Should a slump be considered an absence of passion? I was watching Bones earlier. Episode 10 of Season 12, The Radioactive Panthers in the Party. While the main story revolves around the panthers, the secondary plot shows Bones regressing into deep reflection over the “passion for work” after meeting one of her senior colleagues who has retired upon “waking up one morning and feeling that her heart was no longer in it”. Throughout the program, I was thinking Bones must be considering quitting for good. It is the final season and she is plenty stable, so, yeah. [With a show of hands, how many of you think you might go into withdrawal when the show ends?]
Turns out it’s not her future she’s reassessing but her intern Wendell’s. It was all really well done. I was so sure that Bones was going to make an announcement at the end of the episode. Instead, she ends up advising Wendell that maybe he was having so much trouble choosing a topic for his dissertation because it wasn’t his calling to be a forensic anthropologist, maybe he is not passionate enough about the subject.
It got me thinking about how I left my work to start a new career path. I, like Wendell, was good at what I did but I always wanted to do something else. So now, when I hit a writer’s block, I panic twice as much. I never hit blocks in my old work, I just tackled each problem with my sheer force of logic. But my desperation to be a successful author has me questioning every piece I compose.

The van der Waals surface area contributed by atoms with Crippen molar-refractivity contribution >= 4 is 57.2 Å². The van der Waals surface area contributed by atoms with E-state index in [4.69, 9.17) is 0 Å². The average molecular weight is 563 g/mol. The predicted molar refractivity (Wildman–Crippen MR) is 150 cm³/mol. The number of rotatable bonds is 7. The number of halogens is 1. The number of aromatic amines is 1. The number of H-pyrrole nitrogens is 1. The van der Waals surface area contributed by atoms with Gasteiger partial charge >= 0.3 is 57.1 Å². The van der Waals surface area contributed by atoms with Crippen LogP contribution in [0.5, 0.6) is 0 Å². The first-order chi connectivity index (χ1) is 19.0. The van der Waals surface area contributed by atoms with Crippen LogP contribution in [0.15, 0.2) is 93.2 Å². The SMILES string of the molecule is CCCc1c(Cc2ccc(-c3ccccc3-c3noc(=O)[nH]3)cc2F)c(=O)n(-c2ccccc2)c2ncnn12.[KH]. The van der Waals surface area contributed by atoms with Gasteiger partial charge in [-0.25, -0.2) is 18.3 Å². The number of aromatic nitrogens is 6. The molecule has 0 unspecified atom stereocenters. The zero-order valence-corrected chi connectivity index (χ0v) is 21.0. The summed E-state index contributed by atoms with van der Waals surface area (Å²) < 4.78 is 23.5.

I finished the first draft of I’ll Be True in the first week of January this year. Then I took a break from it to start outlining another novel – completely unrelated – while also starting the fiction writing course. Along the way, as I learned more about the breakdowns of a novel’s structure, I figured out what I wanted to edit in I’ll Be True and also cooked up the basic plots for the next two books in the series. But when the course ended and I went back to editing the first book, I took two weeks to clean up Chapter One.
TWO WEEKS! Yeah, I’m still doing it. Every time, I open the document to start editing the second chapter, I just keep going back to further clean the first. If I were to look at the symptoms Bones pointed out to Wendell, I’d be kicking in the bucket right now on my writing career and going back to marketing for hotels.
But all writers hit blocks, right? While that’s sore comfort, it’s something. I think the problem is all the emphasis editors and agents put in on the first three chapters. Sending in those first three with the query letter is the norm with most publishing houses and, therefore, I’m freaking out here.
And it doesn’t matter that on my first handful attempts to read both Pride and Prejudice and Harry Potter and the Philosopher’s Stone, I kept putting down the books after reading the first few chapters. It was only after I forced myself to reach the parts where Darcy snubs Elizabeth and Hagrid comes to pick up Harry that I really got hooked. Both ended up being part of my annual reads and Pride and Prejudice has its own shrine!
Yet, when I try to tell myself that I’m storing more significance on the first three than necessary, it doesn’t calm me. Because now I love every syllable used to write Pride and Prejudice and Harry Potter, including their first three. All I think, as the days on the calendar reaches the end of the Quarter One of 2017 (my allotted time to complete the editing), “Dear Almighty, deliver me! Release me from the hell that is my insecure mind! Guide me through these first three chapters!”
Melodramatic, am I? Then you don’t know what a writer’s block feels like. The pressure is real. [No pun intended]